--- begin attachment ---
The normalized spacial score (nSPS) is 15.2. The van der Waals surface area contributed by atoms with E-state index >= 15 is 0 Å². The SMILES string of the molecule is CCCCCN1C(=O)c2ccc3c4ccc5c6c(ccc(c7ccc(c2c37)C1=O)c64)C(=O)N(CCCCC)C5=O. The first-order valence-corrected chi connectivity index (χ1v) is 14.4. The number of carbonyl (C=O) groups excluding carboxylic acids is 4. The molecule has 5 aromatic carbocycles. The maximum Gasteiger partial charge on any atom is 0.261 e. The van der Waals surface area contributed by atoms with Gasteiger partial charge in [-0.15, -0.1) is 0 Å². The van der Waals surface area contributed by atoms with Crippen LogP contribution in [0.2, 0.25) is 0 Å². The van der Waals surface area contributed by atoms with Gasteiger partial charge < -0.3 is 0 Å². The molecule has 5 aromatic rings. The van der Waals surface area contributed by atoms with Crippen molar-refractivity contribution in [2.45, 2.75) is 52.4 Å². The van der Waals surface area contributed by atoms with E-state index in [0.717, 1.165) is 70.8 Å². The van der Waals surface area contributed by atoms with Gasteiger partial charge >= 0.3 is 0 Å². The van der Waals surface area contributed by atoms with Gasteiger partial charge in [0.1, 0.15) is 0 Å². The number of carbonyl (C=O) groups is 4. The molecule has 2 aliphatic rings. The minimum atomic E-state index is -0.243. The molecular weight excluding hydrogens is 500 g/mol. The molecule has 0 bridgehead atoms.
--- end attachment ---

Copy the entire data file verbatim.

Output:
The normalized spacial score (nSPS) is 15.2. The van der Waals surface area contributed by atoms with E-state index >= 15 is 0 Å². The SMILES string of the molecule is CCCCCN1C(=O)c2ccc3c4ccc5c6c(ccc(c7ccc(c2c37)C1=O)c64)C(=O)N(CCCCC)C5=O. The first-order valence-corrected chi connectivity index (χ1v) is 14.4. The number of carbonyl (C=O) groups excluding carboxylic acids is 4. The molecule has 5 aromatic carbocycles. The maximum Gasteiger partial charge on any atom is 0.261 e. The van der Waals surface area contributed by atoms with Gasteiger partial charge in [-0.15, -0.1) is 0 Å². The van der Waals surface area contributed by atoms with Crippen LogP contribution in [0.2, 0.25) is 0 Å². The van der Waals surface area contributed by atoms with Gasteiger partial charge < -0.3 is 0 Å². The molecule has 5 aromatic rings. The van der Waals surface area contributed by atoms with Crippen molar-refractivity contribution in [2.45, 2.75) is 52.4 Å². The van der Waals surface area contributed by atoms with E-state index in [0.717, 1.165) is 70.8 Å². The van der Waals surface area contributed by atoms with Gasteiger partial charge >= 0.3 is 0 Å². The van der Waals surface area contributed by atoms with Gasteiger partial charge in [0.1, 0.15) is 0 Å². The number of carbonyl (C=O) groups is 4. The molecule has 2 aliphatic rings. The minimum atomic E-state index is -0.243. The molecular weight excluding hydrogens is 500 g/mol. The molecule has 0 bridgehead atoms.